*When these images are broadcast it provides a service. Letting you know if the chase is headed your way,..or in the direction of a location where your loved one may be.
*The event the Phoenix choppers were covering was a man who had stolen two trucks at gunpoint, rammed a police cruiser and lead officers on a chase through Phoenix. Hardly a "stops sign run" you desribe.
For a self proclaimed journalist who wishes there was more coverage of important news you sure do take liberties with the truth.

Stick to selling yourself and musing on the poor state of the dieing newspaper world. Leave reality to the rest of us.

5:53 PM  
Blogger Lee said...

Thank you, Jim, for finally being a voice of reason. To those of you who want to ground choppers, you've obviously never worked in TV news. Don't pass judgement on something you couldn't hope to understand.

6:06 AM  
Anonymous Anonymous said...

While the incident in Phoenix is tragic as is evry accident that takes a life let's remember to not jump to the conclusion of grounding the choppers.
Cutback on useless fires/car wrecks and other less noteworthy coverage yes.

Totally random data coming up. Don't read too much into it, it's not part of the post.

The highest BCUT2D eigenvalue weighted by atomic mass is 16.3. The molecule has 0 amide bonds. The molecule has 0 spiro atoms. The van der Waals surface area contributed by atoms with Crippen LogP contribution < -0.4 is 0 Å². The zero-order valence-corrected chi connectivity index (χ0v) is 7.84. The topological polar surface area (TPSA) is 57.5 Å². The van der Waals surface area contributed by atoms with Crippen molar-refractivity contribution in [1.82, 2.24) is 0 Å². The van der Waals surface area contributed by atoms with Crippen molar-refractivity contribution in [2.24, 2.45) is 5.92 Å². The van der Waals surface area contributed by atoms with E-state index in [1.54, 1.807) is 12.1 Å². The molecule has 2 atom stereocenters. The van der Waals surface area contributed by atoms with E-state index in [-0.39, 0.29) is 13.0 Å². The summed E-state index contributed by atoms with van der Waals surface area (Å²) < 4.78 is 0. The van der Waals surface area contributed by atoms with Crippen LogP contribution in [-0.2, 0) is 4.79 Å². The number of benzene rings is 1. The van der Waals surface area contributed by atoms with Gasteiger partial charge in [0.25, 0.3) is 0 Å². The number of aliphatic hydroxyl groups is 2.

I can tell you that the helicopter crews in Oklahoma City have actually saved lives with their coverage and that is without arguement.

In an area prone to severe weather specfically tornadoes the crews at the CBS & NBC affiliates have covered countless severe storms without incident and provided accurate live-saving information in the process.

The helicopter gives an uniterrupted signal for almost a 100-mile ring around OKC, thus providing almost total market coverage for these storms.

Until people see the tornado on tv the are less likely to take warnings seriously. It is a fact.

Should safety be reviewed atall stations with helicopters? Yes absolutely, like anything with time policies get lax or forgotten.

But the ability to cover a story safely should be the focus here. Many crews have been injured or killed in microwave truck accidents too. I haven't heard the cries of park the trucks.

Proper training and policy should be the goal here in what should be considered nothing more than a accident.

We may never know if one chopper had a mechanical failure or misunderstood communication with the other pilot.

Could the money it takes to operate a chopper be spent in other ways? Sure, but you could also sign off in the overnight hours to conserve power too etc. etc.